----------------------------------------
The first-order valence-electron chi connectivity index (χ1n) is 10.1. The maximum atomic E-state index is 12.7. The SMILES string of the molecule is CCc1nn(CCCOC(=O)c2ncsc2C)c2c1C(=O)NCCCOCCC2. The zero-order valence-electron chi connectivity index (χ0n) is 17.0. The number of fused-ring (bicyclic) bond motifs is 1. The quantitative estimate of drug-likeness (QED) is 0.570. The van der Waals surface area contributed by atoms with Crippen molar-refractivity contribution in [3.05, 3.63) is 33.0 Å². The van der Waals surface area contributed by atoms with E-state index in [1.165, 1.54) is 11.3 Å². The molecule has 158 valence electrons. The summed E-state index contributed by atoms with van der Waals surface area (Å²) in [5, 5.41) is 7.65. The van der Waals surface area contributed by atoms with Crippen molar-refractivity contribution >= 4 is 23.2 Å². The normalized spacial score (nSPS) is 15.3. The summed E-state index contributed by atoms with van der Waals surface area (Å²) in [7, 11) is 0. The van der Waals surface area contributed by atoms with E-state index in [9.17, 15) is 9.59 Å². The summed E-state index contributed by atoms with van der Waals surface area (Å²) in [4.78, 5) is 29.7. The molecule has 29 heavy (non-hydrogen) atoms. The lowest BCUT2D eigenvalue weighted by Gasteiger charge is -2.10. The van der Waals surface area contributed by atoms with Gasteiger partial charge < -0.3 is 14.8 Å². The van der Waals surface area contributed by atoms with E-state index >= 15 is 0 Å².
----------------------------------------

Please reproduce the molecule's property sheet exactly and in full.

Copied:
The first-order valence-electron chi connectivity index (χ1n) is 10.1. The maximum atomic E-state index is 12.7. The SMILES string of the molecule is CCc1nn(CCCOC(=O)c2ncsc2C)c2c1C(=O)NCCCOCCC2. The zero-order valence-electron chi connectivity index (χ0n) is 17.0. The number of fused-ring (bicyclic) bond motifs is 1. The quantitative estimate of drug-likeness (QED) is 0.570. The van der Waals surface area contributed by atoms with Crippen molar-refractivity contribution in [3.05, 3.63) is 33.0 Å². The van der Waals surface area contributed by atoms with E-state index in [1.165, 1.54) is 11.3 Å². The molecule has 158 valence electrons. The summed E-state index contributed by atoms with van der Waals surface area (Å²) in [5, 5.41) is 7.65. The van der Waals surface area contributed by atoms with Crippen molar-refractivity contribution >= 4 is 23.2 Å². The normalized spacial score (nSPS) is 15.3. The summed E-state index contributed by atoms with van der Waals surface area (Å²) in [7, 11) is 0. The van der Waals surface area contributed by atoms with E-state index in [9.17, 15) is 9.59 Å². The summed E-state index contributed by atoms with van der Waals surface area (Å²) in [4.78, 5) is 29.7. The molecule has 29 heavy (non-hydrogen) atoms. The lowest BCUT2D eigenvalue weighted by Gasteiger charge is -2.10. The van der Waals surface area contributed by atoms with Gasteiger partial charge < -0.3 is 14.8 Å². The van der Waals surface area contributed by atoms with E-state index >= 15 is 0 Å².